1958: U.S. Supreme Court Rules in Favor of LGBTQ Rights for First Time

In One Inc. v. Olesen, the U.S. Supreme Court ruled in favor of the First Amendment rights of the lesbian, gay, bisexual and transgender magazine “One: The Homosexual Magazine.” The suit was filed after the U.S. Postal Service and FBI declared the magazine to be obscene material.

1961: 23rd Amendment Passed

Grants citizens of Washington, D.C. the right to vote for the U.S. president which they were prohibited from doing before, though even now, district residents – who are mostly Black people – do not have voting representation in Congress.

1963: March on Washington

Approximately 250,000 people gathered peacefully in Washington, D.C. to listen to speeches by civil rights leaders, including Martin Luther King, Jr.

1965: Civil Rights Act

Signed by President Johnson, this was a stronger version of previous Civil Rights Act, authorizing federal government to prevent racial discrimination in employment, voting and use of public facilities.

1973: Homosexuality Removed as Mental Illness

The board of the American Psychiatric Association finally voted to remove homosexuality from its list of mental illnesses in 1973.

1974: First Openly LGBTQ American Elected to Any Public Office

Kathy Kozachenko was the first openly gay cadidate elected to public office when she won a seat on the Ann Arbor, Michigan City Council.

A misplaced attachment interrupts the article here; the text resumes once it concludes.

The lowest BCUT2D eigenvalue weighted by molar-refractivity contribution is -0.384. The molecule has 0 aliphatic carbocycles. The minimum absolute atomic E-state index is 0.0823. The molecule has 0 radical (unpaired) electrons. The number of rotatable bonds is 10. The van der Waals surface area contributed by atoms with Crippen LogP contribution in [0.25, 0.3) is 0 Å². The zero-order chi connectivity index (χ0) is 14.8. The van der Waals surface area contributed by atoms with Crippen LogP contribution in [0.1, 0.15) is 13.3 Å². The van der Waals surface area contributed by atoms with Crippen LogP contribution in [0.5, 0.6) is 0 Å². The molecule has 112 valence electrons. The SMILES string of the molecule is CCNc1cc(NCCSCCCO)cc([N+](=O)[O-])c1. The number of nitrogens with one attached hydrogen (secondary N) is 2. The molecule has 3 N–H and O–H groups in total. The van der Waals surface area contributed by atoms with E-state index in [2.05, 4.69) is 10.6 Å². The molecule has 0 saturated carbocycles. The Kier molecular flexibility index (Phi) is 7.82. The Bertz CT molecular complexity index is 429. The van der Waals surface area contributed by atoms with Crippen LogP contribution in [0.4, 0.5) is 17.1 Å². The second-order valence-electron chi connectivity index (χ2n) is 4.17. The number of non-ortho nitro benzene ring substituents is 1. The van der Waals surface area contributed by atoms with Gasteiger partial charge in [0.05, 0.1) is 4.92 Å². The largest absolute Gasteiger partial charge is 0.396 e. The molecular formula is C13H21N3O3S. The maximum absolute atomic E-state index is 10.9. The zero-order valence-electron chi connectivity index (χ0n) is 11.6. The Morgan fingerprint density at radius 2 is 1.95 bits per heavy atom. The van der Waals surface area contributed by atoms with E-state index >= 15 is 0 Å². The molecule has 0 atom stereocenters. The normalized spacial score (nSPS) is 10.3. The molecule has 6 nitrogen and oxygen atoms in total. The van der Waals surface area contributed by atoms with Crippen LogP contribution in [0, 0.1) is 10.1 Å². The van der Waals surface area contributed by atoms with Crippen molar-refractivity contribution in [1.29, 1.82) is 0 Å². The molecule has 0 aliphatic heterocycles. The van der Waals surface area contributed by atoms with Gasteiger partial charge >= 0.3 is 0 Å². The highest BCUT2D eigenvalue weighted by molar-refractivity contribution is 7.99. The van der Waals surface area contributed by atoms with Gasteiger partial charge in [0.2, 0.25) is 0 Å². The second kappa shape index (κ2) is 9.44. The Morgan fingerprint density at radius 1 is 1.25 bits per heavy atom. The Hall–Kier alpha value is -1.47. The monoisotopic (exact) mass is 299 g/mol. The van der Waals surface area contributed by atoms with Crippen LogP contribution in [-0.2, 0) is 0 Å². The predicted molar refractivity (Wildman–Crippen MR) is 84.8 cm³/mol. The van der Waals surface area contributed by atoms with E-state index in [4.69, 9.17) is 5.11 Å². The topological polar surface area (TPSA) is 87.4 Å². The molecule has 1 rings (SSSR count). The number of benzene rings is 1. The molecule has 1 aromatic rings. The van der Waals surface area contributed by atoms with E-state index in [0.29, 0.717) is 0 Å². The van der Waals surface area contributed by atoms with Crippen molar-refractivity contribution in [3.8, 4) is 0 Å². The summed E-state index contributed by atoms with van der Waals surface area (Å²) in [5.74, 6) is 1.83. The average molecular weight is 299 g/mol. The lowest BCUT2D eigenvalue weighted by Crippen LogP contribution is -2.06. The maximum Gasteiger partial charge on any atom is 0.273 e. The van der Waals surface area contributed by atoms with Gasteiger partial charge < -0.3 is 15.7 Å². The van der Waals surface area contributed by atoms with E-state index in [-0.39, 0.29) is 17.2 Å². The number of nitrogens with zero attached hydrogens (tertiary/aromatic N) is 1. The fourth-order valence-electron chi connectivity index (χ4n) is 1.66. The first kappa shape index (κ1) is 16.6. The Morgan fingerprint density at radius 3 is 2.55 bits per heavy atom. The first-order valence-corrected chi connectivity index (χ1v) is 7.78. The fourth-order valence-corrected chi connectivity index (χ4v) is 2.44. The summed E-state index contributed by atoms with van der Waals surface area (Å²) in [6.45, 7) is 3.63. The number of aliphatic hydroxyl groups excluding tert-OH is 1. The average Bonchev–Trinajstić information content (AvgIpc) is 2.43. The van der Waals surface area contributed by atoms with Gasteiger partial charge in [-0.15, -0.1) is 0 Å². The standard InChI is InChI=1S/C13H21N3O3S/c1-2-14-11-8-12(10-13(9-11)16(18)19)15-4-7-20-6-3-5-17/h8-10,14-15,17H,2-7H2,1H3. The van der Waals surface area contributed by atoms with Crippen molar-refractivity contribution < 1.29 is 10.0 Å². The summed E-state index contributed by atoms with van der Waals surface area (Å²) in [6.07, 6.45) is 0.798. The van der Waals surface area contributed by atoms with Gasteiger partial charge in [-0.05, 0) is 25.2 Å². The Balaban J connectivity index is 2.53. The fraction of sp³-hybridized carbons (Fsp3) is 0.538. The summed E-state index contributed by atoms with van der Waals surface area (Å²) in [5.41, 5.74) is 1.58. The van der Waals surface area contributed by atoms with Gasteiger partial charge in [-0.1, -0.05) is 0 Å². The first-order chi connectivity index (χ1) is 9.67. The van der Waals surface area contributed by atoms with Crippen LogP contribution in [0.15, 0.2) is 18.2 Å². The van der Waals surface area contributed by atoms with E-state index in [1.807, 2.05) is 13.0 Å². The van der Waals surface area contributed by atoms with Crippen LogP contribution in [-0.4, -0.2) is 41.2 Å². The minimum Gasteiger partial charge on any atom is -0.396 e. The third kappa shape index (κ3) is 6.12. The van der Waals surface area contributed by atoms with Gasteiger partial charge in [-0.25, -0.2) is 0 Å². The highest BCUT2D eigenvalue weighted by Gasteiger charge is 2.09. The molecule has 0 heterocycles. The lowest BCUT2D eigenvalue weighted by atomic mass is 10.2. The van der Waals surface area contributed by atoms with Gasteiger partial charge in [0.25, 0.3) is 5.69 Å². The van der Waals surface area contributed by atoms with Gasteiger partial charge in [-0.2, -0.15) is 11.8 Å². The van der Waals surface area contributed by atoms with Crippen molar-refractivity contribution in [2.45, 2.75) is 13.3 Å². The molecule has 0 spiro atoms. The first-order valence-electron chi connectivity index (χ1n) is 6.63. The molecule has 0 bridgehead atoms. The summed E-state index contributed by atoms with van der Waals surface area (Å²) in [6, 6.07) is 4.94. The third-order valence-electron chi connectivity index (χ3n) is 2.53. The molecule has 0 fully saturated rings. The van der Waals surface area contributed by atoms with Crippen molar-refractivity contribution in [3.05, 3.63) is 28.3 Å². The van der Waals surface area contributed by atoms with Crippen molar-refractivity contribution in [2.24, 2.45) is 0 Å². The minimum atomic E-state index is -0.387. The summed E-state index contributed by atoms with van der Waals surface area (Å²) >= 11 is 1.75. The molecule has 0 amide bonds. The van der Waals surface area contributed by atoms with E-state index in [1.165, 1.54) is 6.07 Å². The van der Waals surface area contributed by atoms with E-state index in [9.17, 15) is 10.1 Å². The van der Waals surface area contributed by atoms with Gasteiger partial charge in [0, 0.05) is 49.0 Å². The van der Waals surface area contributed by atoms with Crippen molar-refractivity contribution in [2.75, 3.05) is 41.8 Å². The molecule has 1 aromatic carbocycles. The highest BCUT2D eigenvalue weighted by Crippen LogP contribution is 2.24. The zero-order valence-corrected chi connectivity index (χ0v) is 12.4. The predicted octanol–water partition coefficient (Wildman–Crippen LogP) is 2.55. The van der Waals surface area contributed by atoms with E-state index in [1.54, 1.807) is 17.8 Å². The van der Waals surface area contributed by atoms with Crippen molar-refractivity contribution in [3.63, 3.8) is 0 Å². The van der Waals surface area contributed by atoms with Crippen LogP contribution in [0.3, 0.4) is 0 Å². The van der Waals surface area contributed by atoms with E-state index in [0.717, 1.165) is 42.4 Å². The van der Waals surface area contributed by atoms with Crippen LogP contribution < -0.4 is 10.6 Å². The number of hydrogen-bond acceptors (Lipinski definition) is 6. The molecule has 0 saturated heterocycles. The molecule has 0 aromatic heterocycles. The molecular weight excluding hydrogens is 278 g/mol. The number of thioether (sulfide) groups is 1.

1993: President Clinton Signs “Don’t Ask, Don’t Tell” Policy

This policy prohibited openly gay and lesbian Americans from serving in military and prohibits harassment of ‘closeted’ homosexuals.

2011: ‘Don’t Ask, Don’t Tell’ Repealed

The policy was repealed in 2011, meaning military service members and other Americans did not have to hide their sexuality anymore.

2015: Obergefell v. Hodges – Same-Sex Marriage Legalized

By one vote, the Supreme Court ruled that same-sex marriage cannot be banned in the United States and that all same-sex marriages must be recognized nationwide. This finally gave same-sex couples the equal rights heterosexual couples have under the law.

Every single fight for equality was momentous and revolutionary, a reminder that the true American Dream is individual, full of personal pain, loss and love–something we can only improve and obtain if we work together and continue to strive for a better future. The great strides made by American activists of the past provide a foundation for future generations to make further progress. 


Sources available upon request.